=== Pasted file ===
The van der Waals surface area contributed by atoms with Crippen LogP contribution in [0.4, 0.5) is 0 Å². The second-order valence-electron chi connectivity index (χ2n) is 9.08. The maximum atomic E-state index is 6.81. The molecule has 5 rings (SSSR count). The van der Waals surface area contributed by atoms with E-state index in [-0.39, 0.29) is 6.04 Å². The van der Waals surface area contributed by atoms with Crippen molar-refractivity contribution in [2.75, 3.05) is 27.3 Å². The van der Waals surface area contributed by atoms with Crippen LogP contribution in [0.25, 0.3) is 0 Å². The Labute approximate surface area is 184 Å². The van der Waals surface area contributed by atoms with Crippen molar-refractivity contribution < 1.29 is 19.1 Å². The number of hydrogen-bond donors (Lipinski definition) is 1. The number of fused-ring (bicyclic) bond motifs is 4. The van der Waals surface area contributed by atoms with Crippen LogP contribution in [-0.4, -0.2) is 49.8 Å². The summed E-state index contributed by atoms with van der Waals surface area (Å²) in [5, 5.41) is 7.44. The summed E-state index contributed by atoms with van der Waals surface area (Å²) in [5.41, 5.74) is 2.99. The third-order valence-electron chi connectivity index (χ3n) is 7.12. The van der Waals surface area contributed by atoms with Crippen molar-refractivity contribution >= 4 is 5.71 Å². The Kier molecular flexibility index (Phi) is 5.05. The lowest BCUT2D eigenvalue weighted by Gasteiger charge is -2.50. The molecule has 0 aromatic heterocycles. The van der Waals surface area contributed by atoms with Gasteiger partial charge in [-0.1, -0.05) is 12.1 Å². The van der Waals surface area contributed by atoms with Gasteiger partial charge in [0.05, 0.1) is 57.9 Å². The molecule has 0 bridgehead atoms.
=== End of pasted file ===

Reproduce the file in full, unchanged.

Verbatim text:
The van der Waals surface area contributed by atoms with Crippen LogP contribution in [0.4, 0.5) is 0 Å². The second-order valence-electron chi connectivity index (χ2n) is 9.08. The maximum atomic E-state index is 6.81. The molecule has 5 rings (SSSR count). The van der Waals surface area contributed by atoms with E-state index in [-0.39, 0.29) is 6.04 Å². The van der Waals surface area contributed by atoms with Crippen molar-refractivity contribution in [2.75, 3.05) is 27.3 Å². The van der Waals surface area contributed by atoms with Crippen LogP contribution in [0.25, 0.3) is 0 Å². The Labute approximate surface area is 184 Å². The van der Waals surface area contributed by atoms with Crippen molar-refractivity contribution < 1.29 is 19.1 Å². The number of hydrogen-bond donors (Lipinski definition) is 1. The number of fused-ring (bicyclic) bond motifs is 4. The van der Waals surface area contributed by atoms with Crippen LogP contribution in [-0.4, -0.2) is 49.8 Å². The summed E-state index contributed by atoms with van der Waals surface area (Å²) in [5, 5.41) is 7.44. The summed E-state index contributed by atoms with van der Waals surface area (Å²) in [5.41, 5.74) is 2.99. The third-order valence-electron chi connectivity index (χ3n) is 7.12. The van der Waals surface area contributed by atoms with Crippen molar-refractivity contribution >= 4 is 5.71 Å². The Kier molecular flexibility index (Phi) is 5.05. The lowest BCUT2D eigenvalue weighted by Gasteiger charge is -2.50. The molecule has 0 aromatic heterocycles. The van der Waals surface area contributed by atoms with Gasteiger partial charge in [-0.1, -0.05) is 12.1 Å². The van der Waals surface area contributed by atoms with Gasteiger partial charge in [0.05, 0.1) is 57.9 Å². The molecule has 0 bridgehead atoms.